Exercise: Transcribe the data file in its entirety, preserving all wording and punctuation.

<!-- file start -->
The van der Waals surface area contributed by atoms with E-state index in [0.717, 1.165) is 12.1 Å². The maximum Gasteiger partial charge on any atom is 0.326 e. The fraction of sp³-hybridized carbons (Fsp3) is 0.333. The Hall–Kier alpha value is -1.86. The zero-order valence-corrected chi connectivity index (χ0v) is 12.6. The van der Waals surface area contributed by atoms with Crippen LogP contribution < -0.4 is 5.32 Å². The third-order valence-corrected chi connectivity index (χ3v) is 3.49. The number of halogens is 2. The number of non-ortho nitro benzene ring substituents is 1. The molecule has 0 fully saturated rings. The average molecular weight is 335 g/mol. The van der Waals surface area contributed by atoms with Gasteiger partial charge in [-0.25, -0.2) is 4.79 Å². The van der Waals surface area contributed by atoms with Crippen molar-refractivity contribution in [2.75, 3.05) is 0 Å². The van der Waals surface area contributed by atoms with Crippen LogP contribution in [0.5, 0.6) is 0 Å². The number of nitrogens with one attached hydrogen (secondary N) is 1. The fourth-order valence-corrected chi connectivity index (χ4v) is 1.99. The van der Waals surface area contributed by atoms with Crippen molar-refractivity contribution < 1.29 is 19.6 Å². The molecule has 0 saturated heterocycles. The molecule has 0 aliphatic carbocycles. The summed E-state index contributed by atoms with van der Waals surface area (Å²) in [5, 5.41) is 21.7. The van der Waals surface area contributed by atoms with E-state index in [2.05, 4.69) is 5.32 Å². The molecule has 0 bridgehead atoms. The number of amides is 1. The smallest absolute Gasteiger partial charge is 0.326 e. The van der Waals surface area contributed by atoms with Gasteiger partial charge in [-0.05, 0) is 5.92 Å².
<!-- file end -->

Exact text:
The van der Waals surface area contributed by atoms with E-state index in [0.717, 1.165) is 12.1 Å². The maximum Gasteiger partial charge on any atom is 0.326 e. The fraction of sp³-hybridized carbons (Fsp3) is 0.333. The Hall–Kier alpha value is -1.86. The zero-order valence-corrected chi connectivity index (χ0v) is 12.6. The van der Waals surface area contributed by atoms with Crippen LogP contribution < -0.4 is 5.32 Å². The third-order valence-corrected chi connectivity index (χ3v) is 3.49. The number of halogens is 2. The number of non-ortho nitro benzene ring substituents is 1. The molecule has 0 fully saturated rings. The average molecular weight is 335 g/mol. The van der Waals surface area contributed by atoms with Gasteiger partial charge in [-0.25, -0.2) is 4.79 Å². The van der Waals surface area contributed by atoms with Crippen molar-refractivity contribution in [2.75, 3.05) is 0 Å². The van der Waals surface area contributed by atoms with Crippen LogP contribution in [0.5, 0.6) is 0 Å². The number of nitrogens with one attached hydrogen (secondary N) is 1. The fourth-order valence-corrected chi connectivity index (χ4v) is 1.99. The van der Waals surface area contributed by atoms with Crippen molar-refractivity contribution < 1.29 is 19.6 Å². The molecule has 0 saturated heterocycles. The molecule has 0 aliphatic carbocycles. The summed E-state index contributed by atoms with van der Waals surface area (Å²) in [5, 5.41) is 21.7. The van der Waals surface area contributed by atoms with E-state index in [2.05, 4.69) is 5.32 Å². The molecule has 0 bridgehead atoms. The number of amides is 1. The smallest absolute Gasteiger partial charge is 0.326 e. The van der Waals surface area contributed by atoms with Gasteiger partial charge in [-0.05, 0) is 5.92 Å².